I was listening to CBC One last night when they aired a segment on the Global Alliance for Clean Cookstoves, a movement to bring “life-saving clean cookstoves for the nearly 3 billion people who lack healthy and efficient cooking solutions.” Hilary Clinton is a promoter of the Alliance and Julia Roberts recently became an ambassador. Clinton was interviewed on the program.
The Alliance recognizes that the unclean kitchen cooking which takes place in so many third world countries endangers the lives of a home’s occupants by exposing them to harmful cookstove smoke. Such exposure, according to the Alliance, causes 1.9 million premature deaths annually, primarily among women and young children. The smoke is blamed for a wide range of illnesses, including pneumonia, emphysema, cataracts, lung cancer, bronchitis, cardiovascular disease and low birth weight.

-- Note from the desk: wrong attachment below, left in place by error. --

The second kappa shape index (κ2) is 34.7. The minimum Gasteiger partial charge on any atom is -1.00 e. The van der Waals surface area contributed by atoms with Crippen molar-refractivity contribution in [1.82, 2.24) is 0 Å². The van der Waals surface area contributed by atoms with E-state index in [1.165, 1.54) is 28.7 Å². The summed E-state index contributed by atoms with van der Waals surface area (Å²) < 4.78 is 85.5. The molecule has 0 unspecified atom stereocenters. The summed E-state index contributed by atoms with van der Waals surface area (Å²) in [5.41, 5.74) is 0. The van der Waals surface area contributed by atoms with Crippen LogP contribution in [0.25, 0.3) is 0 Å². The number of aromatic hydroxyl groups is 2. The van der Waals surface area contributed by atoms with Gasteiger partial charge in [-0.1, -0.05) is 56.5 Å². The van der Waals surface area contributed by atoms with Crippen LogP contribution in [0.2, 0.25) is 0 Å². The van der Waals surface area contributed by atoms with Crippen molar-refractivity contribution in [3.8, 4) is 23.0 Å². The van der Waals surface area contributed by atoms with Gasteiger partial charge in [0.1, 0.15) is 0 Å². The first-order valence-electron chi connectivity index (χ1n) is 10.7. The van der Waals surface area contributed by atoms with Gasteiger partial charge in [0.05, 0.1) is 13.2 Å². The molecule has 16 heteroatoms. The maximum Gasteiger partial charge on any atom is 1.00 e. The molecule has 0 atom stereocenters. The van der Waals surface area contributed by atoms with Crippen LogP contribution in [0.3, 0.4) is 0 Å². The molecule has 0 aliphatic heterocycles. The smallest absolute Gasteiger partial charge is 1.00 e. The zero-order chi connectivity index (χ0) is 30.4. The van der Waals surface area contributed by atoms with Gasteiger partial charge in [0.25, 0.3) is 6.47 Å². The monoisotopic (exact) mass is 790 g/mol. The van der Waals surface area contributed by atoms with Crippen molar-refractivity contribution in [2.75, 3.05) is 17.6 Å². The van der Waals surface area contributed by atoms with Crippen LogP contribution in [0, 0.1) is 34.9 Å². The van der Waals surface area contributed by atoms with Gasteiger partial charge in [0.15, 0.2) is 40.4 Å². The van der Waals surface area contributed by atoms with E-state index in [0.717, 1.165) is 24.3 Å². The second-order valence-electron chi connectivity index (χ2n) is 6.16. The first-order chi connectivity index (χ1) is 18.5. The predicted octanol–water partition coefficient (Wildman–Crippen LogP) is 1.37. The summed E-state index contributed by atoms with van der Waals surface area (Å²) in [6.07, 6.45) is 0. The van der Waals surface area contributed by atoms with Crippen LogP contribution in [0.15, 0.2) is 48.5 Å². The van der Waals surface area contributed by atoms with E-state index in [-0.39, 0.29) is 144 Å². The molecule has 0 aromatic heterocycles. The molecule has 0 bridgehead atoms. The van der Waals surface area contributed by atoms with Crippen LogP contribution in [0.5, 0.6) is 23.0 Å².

This is not to mention the dangers placed on those doing the cooking when foraging for fuel in refugee camp settings and the harmful greenhouse gases produced by inefficient, biomass cooking.
Reading/Hearing about the Alliance puts my recent stovetop element issue into perspective. I find myself grateful for the working stove that I do have and thankful that my cooking does not put me or my family in jeopardy.